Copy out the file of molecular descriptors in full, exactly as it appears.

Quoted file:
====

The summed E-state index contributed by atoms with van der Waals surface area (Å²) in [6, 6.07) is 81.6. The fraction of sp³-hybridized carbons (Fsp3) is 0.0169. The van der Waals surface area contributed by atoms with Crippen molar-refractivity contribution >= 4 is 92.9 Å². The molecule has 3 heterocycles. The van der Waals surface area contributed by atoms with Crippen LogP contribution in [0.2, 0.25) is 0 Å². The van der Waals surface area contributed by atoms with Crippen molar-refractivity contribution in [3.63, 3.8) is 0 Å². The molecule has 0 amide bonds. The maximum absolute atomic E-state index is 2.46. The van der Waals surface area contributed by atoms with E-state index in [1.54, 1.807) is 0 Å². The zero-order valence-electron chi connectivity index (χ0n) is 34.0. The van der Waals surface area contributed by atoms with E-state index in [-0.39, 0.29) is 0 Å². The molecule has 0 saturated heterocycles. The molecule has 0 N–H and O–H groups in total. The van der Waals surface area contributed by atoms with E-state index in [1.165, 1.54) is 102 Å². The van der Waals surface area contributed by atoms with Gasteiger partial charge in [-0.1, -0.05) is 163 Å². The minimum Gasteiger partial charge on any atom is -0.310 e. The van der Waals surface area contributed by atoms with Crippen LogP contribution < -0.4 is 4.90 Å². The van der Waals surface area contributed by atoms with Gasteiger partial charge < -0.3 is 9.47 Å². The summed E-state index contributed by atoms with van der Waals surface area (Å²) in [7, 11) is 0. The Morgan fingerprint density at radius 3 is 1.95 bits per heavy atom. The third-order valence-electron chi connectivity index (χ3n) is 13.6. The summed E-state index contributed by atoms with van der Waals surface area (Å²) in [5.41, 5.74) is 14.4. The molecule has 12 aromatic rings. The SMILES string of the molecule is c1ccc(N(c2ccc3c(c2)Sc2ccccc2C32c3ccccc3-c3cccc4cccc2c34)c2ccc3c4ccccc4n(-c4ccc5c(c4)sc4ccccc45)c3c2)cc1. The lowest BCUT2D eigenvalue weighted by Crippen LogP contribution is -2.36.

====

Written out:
The summed E-state index contributed by atoms with van der Waals surface area (Å²) in [6, 6.07) is 81.6. The fraction of sp³-hybridized carbons (Fsp3) is 0.0169. The van der Waals surface area contributed by atoms with Crippen molar-refractivity contribution >= 4 is 92.9 Å². The molecule has 3 heterocycles. The van der Waals surface area contributed by atoms with Crippen LogP contribution in [0.2, 0.25) is 0 Å². The van der Waals surface area contributed by atoms with Crippen molar-refractivity contribution in [3.63, 3.8) is 0 Å². The molecule has 0 amide bonds. The maximum absolute atomic E-state index is 2.46. The van der Waals surface area contributed by atoms with E-state index in [1.54, 1.807) is 0 Å². The zero-order valence-electron chi connectivity index (χ0n) is 34.0. The van der Waals surface area contributed by atoms with E-state index in [-0.39, 0.29) is 0 Å². The molecule has 0 saturated heterocycles. The molecule has 0 N–H and O–H groups in total. The van der Waals surface area contributed by atoms with E-state index in [1.165, 1.54) is 102 Å². The van der Waals surface area contributed by atoms with Gasteiger partial charge in [-0.1, -0.05) is 163 Å². The minimum Gasteiger partial charge on any atom is -0.310 e. The van der Waals surface area contributed by atoms with Crippen LogP contribution < -0.4 is 4.90 Å². The van der Waals surface area contributed by atoms with Gasteiger partial charge < -0.3 is 9.47 Å². The summed E-state index contributed by atoms with van der Waals surface area (Å²) in [7, 11) is 0. The Morgan fingerprint density at radius 3 is 1.95 bits per heavy atom. The third-order valence-electron chi connectivity index (χ3n) is 13.6. The summed E-state index contributed by atoms with van der Waals surface area (Å²) in [5.41, 5.74) is 14.4. The molecule has 12 aromatic rings. The SMILES string of the molecule is c1ccc(N(c2ccc3c(c2)Sc2ccccc2C32c3ccccc3-c3cccc4cccc2c34)c2ccc3c4ccccc4n(-c4ccc5c(c4)sc4ccccc45)c3c2)cc1. The lowest BCUT2D eigenvalue weighted by Crippen LogP contribution is -2.36.